All cheesy lead-ins aside, the passing of the torch from one rookie attorney to another went surprisingly smooth (which is way more than we can say for the 2008 Olympic torch). Probably because the lovable Phoenix Wright himself was brought into Apollo Justice, and helped foster this transition from his legacy to Apollo’s shaky beginnings.
To all the wackiness and outlandishness that is traditionally attached to this series’ storyline, the game had a fairly solemn underlying theme, which is an oftentimes elusive creature in videogames. The Phoenix Wright games focused on finding and presenting the right evidence to determine the truth—in the fictional court, evidence was everything—the only thing that can prove your case. Apollo Justice, however, toys with the idea that the law should not be as absolute, and evidence alone may not be enough to determine rightful decision of innocence or guilt. It’s an interesting point and one I hope to see more of in sequels.
Crazy characters, cracked-out storylines and the most twisted turnabouts are definitely back in full force, even with a few heart-warming cameos and throwbacks to Phoenix’s days. Apollo Justice’s cast of characters are even quirkier and in some cases, more obnoxious than Phoenix’s former entourage. For example, there’s the pretentious grad student who can’t say anything in less than five full boxes of text and the overly-aggressive, gangster wannabe Wocky Kitaki, who has the same tendencies as the grad student but in a louder and more irritating way.
Before I launch into a full critique of the main characters and make this into an analysis rather than a review, I suppose I should move on to gameplay and the other important things that make the game tick. Continuing with the traditional model, Apollo Justice cycles through periods of investigation and then the subsequential day in court. The simple, point-and-click investigation gameplay is unchanged, except you can’t present character profiles to people anymore. Being the type to get sentimental about fictional characters and find out the finer details of their history, if any, I missed this aspect. Court gameplay hasn’t changed much either, except the logic puzzles that call on you to defend your case can be aggravatingly easy. In only a few instances did I not know the exact answer or piece of evidence I was supposed to present. More gimmicky tools are used to solve cases—a soundboard and an assortment of “scientific” solvents and devices—but fail to add any difficulty. The penalties for answering these puzzles wrong have been significantly reduced, as the game replenishes your penalty counter almost every time you re-enter court. Although this allows you to gloriously skate your way through the game, there simply isn’t as much joy in an easy victory.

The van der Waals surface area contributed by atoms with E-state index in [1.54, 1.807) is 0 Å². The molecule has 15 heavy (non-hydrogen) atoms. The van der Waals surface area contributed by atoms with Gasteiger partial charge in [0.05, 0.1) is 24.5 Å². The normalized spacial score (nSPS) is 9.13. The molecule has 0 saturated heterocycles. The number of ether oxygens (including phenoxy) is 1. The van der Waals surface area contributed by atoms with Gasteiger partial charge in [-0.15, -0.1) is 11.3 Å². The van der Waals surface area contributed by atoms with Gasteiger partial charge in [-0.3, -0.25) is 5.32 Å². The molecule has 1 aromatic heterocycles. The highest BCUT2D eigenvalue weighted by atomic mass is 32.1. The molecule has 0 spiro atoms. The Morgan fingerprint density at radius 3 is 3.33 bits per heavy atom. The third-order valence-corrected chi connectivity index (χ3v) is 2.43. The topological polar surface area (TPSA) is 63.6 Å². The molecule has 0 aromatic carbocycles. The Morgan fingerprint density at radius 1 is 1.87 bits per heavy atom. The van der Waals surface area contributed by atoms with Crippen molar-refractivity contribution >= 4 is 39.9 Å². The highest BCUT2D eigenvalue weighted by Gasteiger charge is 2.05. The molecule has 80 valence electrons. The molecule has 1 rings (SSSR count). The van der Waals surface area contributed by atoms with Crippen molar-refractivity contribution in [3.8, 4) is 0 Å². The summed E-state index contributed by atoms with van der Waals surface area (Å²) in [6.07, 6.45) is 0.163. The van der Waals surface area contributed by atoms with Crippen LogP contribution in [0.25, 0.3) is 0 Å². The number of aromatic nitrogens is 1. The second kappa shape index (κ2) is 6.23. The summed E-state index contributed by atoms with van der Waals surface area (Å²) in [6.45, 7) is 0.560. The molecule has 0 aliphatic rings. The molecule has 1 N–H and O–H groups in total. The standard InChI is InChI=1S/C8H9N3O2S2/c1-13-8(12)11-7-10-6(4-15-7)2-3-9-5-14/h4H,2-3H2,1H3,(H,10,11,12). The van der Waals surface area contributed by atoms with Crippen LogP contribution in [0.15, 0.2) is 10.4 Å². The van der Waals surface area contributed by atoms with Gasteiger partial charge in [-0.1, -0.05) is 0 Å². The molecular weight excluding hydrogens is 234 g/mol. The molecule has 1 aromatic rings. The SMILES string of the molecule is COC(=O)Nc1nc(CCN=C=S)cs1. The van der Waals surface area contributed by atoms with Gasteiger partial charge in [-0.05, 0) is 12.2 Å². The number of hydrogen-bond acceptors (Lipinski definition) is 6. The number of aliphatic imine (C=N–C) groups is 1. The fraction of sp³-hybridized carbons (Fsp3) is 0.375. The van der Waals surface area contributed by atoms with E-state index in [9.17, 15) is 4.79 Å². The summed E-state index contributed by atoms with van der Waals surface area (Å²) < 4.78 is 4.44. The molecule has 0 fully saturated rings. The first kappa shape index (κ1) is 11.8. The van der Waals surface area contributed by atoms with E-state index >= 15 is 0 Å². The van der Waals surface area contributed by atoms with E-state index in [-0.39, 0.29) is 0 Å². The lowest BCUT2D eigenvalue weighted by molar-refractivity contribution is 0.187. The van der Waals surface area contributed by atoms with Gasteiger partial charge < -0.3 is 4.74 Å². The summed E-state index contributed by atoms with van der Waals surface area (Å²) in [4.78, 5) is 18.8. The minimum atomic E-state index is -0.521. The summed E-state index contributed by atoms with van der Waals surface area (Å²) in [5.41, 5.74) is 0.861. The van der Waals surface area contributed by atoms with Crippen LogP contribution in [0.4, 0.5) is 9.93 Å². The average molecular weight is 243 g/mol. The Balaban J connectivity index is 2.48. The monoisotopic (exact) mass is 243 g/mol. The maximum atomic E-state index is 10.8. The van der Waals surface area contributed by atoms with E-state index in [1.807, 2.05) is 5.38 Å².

Courtroom gameplay receives a slight amount of redemption with the new ability to “perceive.” Perceiving allows Apollo to hone in on a witness’s nervous tics and twitches, and to use these telling signs to reveal information they might be hiding. This is used mostly with witness testimonies that have no outright contradictions, circling back to the theme that evidence can’t prove everything. Perceiving is interesting and fun, and the only source of difficulty in the game.
In my humble opinion, no other Ace Attorney game has been able to match the music established in the very first game. Those songs and sounds blended seamlessly with the story. But I stand by this opinion as Apollo Justice’s soundtrack was often hit or miss. Sometimes the music gelled perfectly. More often it was so-so. And more than a few instances it was, “can someone remind me why there’s such happy, upbeat music playing while I’m investigating this murder crime scene? Anyone?”
Apollo Justice, while staying true to an original, winning formula, has some pitfalls that prevents me from recommending it to people not familiar with the series. You would be much better off purchasing the first Phoenix Wright game. But, if you have been following along with the Ace Attorney story thus far, this game is worth your money provided you can slog through 10 or so “justice” puns every case.